Train Through Spain

January 27 - February 14, 2007


The 14th century Alhambra, backed by Spain's Sierra Nevada.





From the Port of Algeciras on the Strait of Gibraltar, we traveled by train, first stopping at Granada to walk the winding streets of the old Albazín Islamic quarter and admire the fortified Alhambra palace, a masterwork of Islamic art and architecture with its myriad interior courtyards and amazingly detailed tile and plaster work. The whole space is permeated by water troughs, pools, and fountains creating a soundscape that sweeps you away into another time.





Sound Recording: The Alhambra (4:41)













Looking out the train window, Spain felt oddly familiar. Its rolling rocky landscapes full of olive trees and cool rainy winter weather are so similar to our Northern California. Our hotel in the medieval core of Cordoba -- a converted 16th century home -- was right across the street from the Mezquita, a mosque filled with a forest of columns and arches disappearing into the distance. Interestingly, Andalucía's history of conquest, Islamic over the Christians, and the Christian reconquest, can be can be seen and felt in the Mezquita with its 16th century gothic cathedral incongruously grafted into the middle of the 9th century mosque.

Sound Recording: Mezquita bells (2:25)











A 45-minute ride on the high speed (286 km/hour) AVE train from Cordoba transported us to Seville, a sophisticated city with a long tradition of art, architecture and philosophy. We wandered the rainy streets, surprised by modern sculptures set in its numerous plazas, strolling stylish people, and late night diners -- dinner never starts before eight, shows start at 00:30. We spent hours exploring the Alcázar, a complex of buildings and gardens reconstructed many times over the last 11 centuries, that epitomizes Seville's history. Originally a fort in built in 913, it became a Muslim palace, then the Christian monarch's residence, church, and court, and finally, a museum. Surprisingly, the Muslims and Christians seem to have cooperated -- Muslim artisans completed much of the Christian palace and peacefully coexisted until the Catholic Monarchs, Isabel and Fernando, came into power. They sent Columbus off to discover the Americas, conquered Granada, and ruthlessly ruled their vast empire from Seville, at that time the largest city in Western Europe.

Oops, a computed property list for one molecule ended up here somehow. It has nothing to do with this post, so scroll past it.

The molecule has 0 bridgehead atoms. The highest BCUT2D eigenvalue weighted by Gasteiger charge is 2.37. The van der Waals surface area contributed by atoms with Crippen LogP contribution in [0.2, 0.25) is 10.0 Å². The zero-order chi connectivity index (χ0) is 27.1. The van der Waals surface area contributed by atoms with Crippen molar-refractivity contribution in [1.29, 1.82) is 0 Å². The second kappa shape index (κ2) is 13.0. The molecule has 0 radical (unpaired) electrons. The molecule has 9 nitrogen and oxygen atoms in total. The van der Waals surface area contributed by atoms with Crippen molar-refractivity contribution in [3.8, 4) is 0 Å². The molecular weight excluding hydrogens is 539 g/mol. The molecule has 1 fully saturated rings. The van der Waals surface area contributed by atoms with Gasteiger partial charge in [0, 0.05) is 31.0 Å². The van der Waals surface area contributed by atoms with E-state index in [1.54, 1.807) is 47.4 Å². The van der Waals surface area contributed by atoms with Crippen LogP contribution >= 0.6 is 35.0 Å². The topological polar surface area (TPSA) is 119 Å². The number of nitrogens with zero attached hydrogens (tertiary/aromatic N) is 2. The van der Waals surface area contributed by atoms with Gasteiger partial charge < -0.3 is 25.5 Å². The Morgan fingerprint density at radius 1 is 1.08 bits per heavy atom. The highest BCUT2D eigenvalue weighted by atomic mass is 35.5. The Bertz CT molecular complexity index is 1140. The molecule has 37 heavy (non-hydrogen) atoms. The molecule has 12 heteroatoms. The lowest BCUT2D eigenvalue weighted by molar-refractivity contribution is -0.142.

Another day on the train, and we were transported to Basque Country -- San Sebastian, on the Bay of Biscayne. We watched huge waves roll in off the Atlantic and crash into the seawall, sending whitewater 50' up in the air. This is the most park rich city we have visited, with promenades and plazas, punctuated by playgrounds, following the coastline and Rio Urumea, and connecting each neighborhood. Everyone is out on Sunday. Grandfathers push strollers, middle-aged folks push wheelchair-bound parents, kids whiz by on rollerblades and bikes, couples in love stroll by, toddlers ride the merry-go-round, swimmers brave the cold, surfers ride the waves at Playa de la Concha, neighbors greet neighbors. We're suddenly faced with another language -- signs are in Castilian and Basque, an indecipherable language with words written in capitals and including lots of x's (JATETXEA means restaurant). With no relationship to Indo-European languages, no one quite knows where this ancient language comes from.


Kids played soccer in the Plaza del la Constitucion, a historic bullfighting arena, while joyful dogs romped on the beach. We enjoyed hiking up Mount Urgull for the spectacular views upcoast towards France and on one of our waterfront strolls, discovering a strange "blowhole" sound sculpture.


Sound Recording: Wave sound sculpture and Plaza del la Constitucion (3:23)




A day trip from San Sebastian took us to the wonderful Guggenheim Museo in Bilbao with its free flowing form covered in titanium plates. Richard Serra's massive steel sculptures were the highlight of the museum, unfortunately, no photography is allowed.





Strangely, we have not been meeting other travelers on our wanderings through Europe. In Asia we constantly met kindred spirits (mostly Europeans or New Zealanders or Australians, rarely North Americans) who were on the road from months or years. Following our ubiquitous guidebooks, we would congregate in the backpacker ghettos or foreigner hotel zones of each city or town we happened into, naturally meeting up in restaurants or internet cafes, and unified (mostly) by the english language and the shared sense of being far far from home on a travel adventure. Swapping travel stories and recommendations gave us great information about places to seek out or avoid, and made us feel like we were part of a larger community in motion. We still keep in touch over email with folks we have met, and sometimes run into compadres in unexpected places later in our journey.

But here in Europe we're missing that sense of community as we blend in anonymously (sort of, in spite of being totally out-classed on the style front -- always in hiking shoes and one of two shirts). Probably the youth hostel scene would be better in this regard, but we are feeling too old for the dorm life. But now we're looking forward to our next stop (South America) and hope to re-enter the community of nomads...




Tangier, Morocco (ferry) ► Tarifa, Spain (bus) ► Algeciras (train) ► Granada (train) ► Cordoba (train) ► Sevilla (train) ► Cordoba (train) ► San Sebastian (bus) ► Bilbao (bus) ► San Sebastian (train) ► Madrid